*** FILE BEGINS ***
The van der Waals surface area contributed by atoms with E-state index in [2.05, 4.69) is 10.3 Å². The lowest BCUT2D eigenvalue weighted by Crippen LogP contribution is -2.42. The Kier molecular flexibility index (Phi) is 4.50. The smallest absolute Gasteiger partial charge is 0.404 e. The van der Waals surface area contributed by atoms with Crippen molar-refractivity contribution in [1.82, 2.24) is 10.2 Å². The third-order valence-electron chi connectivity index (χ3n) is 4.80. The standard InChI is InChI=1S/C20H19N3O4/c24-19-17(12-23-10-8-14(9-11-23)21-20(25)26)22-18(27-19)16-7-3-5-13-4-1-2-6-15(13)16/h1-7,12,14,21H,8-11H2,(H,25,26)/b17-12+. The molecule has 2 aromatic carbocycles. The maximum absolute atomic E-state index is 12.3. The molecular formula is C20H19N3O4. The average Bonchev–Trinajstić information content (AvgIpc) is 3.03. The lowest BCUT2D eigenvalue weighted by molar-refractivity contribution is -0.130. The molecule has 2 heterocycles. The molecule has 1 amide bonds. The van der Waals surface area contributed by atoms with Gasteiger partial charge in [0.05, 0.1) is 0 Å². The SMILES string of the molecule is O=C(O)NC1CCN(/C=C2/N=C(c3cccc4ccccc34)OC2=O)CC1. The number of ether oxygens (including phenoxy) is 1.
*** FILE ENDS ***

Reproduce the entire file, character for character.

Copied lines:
The van der Waals surface area contributed by atoms with E-state index in [2.05, 4.69) is 10.3 Å². The lowest BCUT2D eigenvalue weighted by Crippen LogP contribution is -2.42. The Kier molecular flexibility index (Phi) is 4.50. The smallest absolute Gasteiger partial charge is 0.404 e. The van der Waals surface area contributed by atoms with Crippen molar-refractivity contribution in [1.82, 2.24) is 10.2 Å². The third-order valence-electron chi connectivity index (χ3n) is 4.80. The standard InChI is InChI=1S/C20H19N3O4/c24-19-17(12-23-10-8-14(9-11-23)21-20(25)26)22-18(27-19)16-7-3-5-13-4-1-2-6-15(13)16/h1-7,12,14,21H,8-11H2,(H,25,26)/b17-12+. The molecule has 2 aromatic carbocycles. The maximum absolute atomic E-state index is 12.3. The molecular formula is C20H19N3O4. The average Bonchev–Trinajstić information content (AvgIpc) is 3.03. The lowest BCUT2D eigenvalue weighted by molar-refractivity contribution is -0.130. The molecule has 2 heterocycles. The molecule has 1 amide bonds. The van der Waals surface area contributed by atoms with Gasteiger partial charge in [0.05, 0.1) is 0 Å². The SMILES string of the molecule is O=C(O)NC1CCN(/C=C2/N=C(c3cccc4ccccc34)OC2=O)CC1. The number of ether oxygens (including phenoxy) is 1.